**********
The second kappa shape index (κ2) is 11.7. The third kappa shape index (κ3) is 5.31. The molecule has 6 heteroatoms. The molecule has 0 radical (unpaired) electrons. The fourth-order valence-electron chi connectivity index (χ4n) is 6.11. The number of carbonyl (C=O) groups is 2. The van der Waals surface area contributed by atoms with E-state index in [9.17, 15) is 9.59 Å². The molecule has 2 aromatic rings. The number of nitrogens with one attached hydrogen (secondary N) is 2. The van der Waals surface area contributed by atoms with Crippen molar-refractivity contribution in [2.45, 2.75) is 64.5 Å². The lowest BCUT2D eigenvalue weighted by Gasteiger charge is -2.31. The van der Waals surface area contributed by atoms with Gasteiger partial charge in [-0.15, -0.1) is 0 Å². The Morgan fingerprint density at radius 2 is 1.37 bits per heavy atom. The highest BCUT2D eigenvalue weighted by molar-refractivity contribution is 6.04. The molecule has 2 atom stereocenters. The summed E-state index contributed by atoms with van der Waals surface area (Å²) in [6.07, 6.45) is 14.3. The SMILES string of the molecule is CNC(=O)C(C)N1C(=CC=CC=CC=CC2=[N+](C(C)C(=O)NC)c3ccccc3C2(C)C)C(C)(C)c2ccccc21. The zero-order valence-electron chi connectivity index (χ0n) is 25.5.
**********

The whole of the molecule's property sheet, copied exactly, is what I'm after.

The second kappa shape index (κ2) is 11.7. The third kappa shape index (κ3) is 5.31. The molecule has 6 heteroatoms. The molecule has 0 radical (unpaired) electrons. The fourth-order valence-electron chi connectivity index (χ4n) is 6.11. The number of carbonyl (C=O) groups is 2. The van der Waals surface area contributed by atoms with E-state index in [9.17, 15) is 9.59 Å². The molecule has 2 aromatic rings. The number of nitrogens with one attached hydrogen (secondary N) is 2. The van der Waals surface area contributed by atoms with Crippen molar-refractivity contribution in [2.45, 2.75) is 64.5 Å². The lowest BCUT2D eigenvalue weighted by Gasteiger charge is -2.31. The van der Waals surface area contributed by atoms with Gasteiger partial charge in [-0.15, -0.1) is 0 Å². The Morgan fingerprint density at radius 2 is 1.37 bits per heavy atom. The highest BCUT2D eigenvalue weighted by molar-refractivity contribution is 6.04. The molecule has 2 atom stereocenters. The summed E-state index contributed by atoms with van der Waals surface area (Å²) in [6.07, 6.45) is 14.3. The SMILES string of the molecule is CNC(=O)C(C)N1C(=CC=CC=CC=CC2=[N+](C(C)C(=O)NC)c3ccccc3C2(C)C)C(C)(C)c2ccccc21. The zero-order valence-electron chi connectivity index (χ0n) is 25.5.